Rise of the nones

I am of the Baby Boomer generation. We have much to be proud of, but much also of which to be ashamed. Our parents believed in institutions—they were joiners. We were rebels and were skeptical about institutions. We began the drift away from church. Our children, the Millennials, have adopted our ideas with a vengeance. According to social researchers, one-third of the Millennial generation has left the church and may never come back. The most rapidly growing religious preference in America today is “none.”

Some of that is the church’s own fault. We are slow, too slow, to adapt to people, preferring instead to make people conform to our traditions. We are too wired for institutional preservation and not enough about meeting people where they are. But much of this phenomenon is simply Satan’s work. And while church skeptics and skippers may feel smug about sleeping in on Sunday and dawdling over a late brunch, cutting yourself off from Word and the Lord’s Supper is ultimately spiritual suicide: “‘I gave you empty stomachs in every city and lack of bread in every town, yet you have not returned to me,’ declares the LORD. ‘Therefore this is what I will do to you, Israel, and because I will do this to you, Israel, prepare to meet your God’” (Amos 4:6,12).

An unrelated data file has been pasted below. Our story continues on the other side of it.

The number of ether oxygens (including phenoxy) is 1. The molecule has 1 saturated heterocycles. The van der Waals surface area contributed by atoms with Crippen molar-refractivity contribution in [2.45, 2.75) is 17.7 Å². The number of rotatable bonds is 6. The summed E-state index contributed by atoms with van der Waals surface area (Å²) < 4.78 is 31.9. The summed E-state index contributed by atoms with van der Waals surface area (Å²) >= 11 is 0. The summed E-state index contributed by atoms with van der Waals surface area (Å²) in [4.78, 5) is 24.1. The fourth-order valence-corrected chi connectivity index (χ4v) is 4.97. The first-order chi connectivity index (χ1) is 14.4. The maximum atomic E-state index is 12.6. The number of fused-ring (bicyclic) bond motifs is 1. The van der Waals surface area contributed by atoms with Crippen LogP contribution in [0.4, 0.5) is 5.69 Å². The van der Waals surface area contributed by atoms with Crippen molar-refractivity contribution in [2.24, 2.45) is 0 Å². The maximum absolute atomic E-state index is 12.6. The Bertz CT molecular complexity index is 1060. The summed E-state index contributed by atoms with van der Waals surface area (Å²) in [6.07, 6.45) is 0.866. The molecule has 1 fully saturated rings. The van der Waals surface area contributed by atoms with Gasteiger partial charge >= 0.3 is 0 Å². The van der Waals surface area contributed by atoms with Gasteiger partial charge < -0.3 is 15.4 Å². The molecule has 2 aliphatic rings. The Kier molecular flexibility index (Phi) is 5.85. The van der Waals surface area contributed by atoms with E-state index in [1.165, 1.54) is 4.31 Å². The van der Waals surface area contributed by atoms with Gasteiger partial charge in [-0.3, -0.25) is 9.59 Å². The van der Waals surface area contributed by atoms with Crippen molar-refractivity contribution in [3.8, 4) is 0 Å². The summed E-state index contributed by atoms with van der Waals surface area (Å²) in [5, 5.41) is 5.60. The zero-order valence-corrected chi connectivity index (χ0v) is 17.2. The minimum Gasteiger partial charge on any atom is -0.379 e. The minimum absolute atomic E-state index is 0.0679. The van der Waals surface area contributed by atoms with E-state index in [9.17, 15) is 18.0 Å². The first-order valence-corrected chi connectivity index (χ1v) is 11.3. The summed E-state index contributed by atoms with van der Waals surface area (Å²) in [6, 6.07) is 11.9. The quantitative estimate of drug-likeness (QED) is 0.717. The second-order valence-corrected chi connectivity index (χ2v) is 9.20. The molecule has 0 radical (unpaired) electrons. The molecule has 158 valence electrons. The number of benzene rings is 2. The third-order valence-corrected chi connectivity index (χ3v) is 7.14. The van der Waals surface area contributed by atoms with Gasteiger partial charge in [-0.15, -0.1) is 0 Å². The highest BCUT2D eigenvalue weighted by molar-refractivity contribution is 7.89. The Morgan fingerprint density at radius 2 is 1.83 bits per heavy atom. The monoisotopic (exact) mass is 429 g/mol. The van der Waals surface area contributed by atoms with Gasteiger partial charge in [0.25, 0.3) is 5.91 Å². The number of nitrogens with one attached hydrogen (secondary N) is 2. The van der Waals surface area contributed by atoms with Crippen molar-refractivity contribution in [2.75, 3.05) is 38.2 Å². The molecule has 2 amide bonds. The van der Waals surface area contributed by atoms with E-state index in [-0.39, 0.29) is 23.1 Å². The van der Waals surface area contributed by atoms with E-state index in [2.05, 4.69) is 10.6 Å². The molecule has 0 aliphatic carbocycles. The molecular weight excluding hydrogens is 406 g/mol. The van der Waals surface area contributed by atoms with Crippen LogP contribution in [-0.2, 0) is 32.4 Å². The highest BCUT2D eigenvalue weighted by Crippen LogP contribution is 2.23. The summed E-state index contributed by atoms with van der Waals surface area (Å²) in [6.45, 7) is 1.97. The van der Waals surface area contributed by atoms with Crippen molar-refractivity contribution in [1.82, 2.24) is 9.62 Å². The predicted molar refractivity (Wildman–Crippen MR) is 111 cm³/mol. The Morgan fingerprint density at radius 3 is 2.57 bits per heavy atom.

Let’s listen to the new generations. Let’s learn from them. And let’s love them enough to tell the urgent story of Christ in terms that make sense to them.

 

 

 

Pastor Mark Jeske brought the good news of Jesus Christ to viewers of Time of Grace for 18 years. He is currently the senior pastor at St. Marcus Church, a thriving multicultural congregation in Milwaukee, Wisconsin. Mark is the author of several books and dozens of devotional booklets on various topics. He and his wife, Carol, have four adult children.

 

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